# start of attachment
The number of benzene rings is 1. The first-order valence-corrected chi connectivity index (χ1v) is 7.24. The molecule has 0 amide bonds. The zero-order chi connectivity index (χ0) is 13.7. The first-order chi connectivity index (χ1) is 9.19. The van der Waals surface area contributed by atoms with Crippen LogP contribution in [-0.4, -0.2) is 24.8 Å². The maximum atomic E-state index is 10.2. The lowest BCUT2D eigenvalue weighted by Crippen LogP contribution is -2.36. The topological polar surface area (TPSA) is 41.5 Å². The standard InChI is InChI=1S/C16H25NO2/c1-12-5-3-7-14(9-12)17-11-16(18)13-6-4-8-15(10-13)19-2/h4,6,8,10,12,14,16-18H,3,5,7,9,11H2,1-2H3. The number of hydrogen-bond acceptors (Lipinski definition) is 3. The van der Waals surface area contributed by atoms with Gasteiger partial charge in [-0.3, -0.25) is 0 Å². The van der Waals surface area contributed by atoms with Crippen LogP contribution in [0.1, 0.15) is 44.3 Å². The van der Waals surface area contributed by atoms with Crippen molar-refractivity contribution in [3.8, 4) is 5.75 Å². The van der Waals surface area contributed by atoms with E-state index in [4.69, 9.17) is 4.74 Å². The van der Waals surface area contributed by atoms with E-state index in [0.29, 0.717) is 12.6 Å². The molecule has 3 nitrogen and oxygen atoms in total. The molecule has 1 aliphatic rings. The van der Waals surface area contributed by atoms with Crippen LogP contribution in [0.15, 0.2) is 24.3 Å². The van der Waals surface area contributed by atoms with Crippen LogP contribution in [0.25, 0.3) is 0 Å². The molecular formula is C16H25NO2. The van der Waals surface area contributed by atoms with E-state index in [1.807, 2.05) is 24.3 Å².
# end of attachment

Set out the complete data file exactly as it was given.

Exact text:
The number of benzene rings is 1. The first-order valence-corrected chi connectivity index (χ1v) is 7.24. The molecule has 0 amide bonds. The zero-order chi connectivity index (χ0) is 13.7. The first-order chi connectivity index (χ1) is 9.19. The van der Waals surface area contributed by atoms with Crippen LogP contribution in [-0.4, -0.2) is 24.8 Å². The maximum atomic E-state index is 10.2. The lowest BCUT2D eigenvalue weighted by Crippen LogP contribution is -2.36. The topological polar surface area (TPSA) is 41.5 Å². The standard InChI is InChI=1S/C16H25NO2/c1-12-5-3-7-14(9-12)17-11-16(18)13-6-4-8-15(10-13)19-2/h4,6,8,10,12,14,16-18H,3,5,7,9,11H2,1-2H3. The number of hydrogen-bond acceptors (Lipinski definition) is 3. The van der Waals surface area contributed by atoms with Gasteiger partial charge in [-0.3, -0.25) is 0 Å². The van der Waals surface area contributed by atoms with Crippen LogP contribution in [0.1, 0.15) is 44.3 Å². The van der Waals surface area contributed by atoms with Crippen molar-refractivity contribution in [3.8, 4) is 5.75 Å². The van der Waals surface area contributed by atoms with E-state index in [4.69, 9.17) is 4.74 Å². The van der Waals surface area contributed by atoms with E-state index in [0.29, 0.717) is 12.6 Å². The molecule has 3 nitrogen and oxygen atoms in total. The molecule has 1 aliphatic rings. The van der Waals surface area contributed by atoms with Crippen LogP contribution in [0.15, 0.2) is 24.3 Å². The van der Waals surface area contributed by atoms with Crippen LogP contribution in [0.25, 0.3) is 0 Å². The molecular formula is C16H25NO2. The van der Waals surface area contributed by atoms with E-state index in [1.807, 2.05) is 24.3 Å².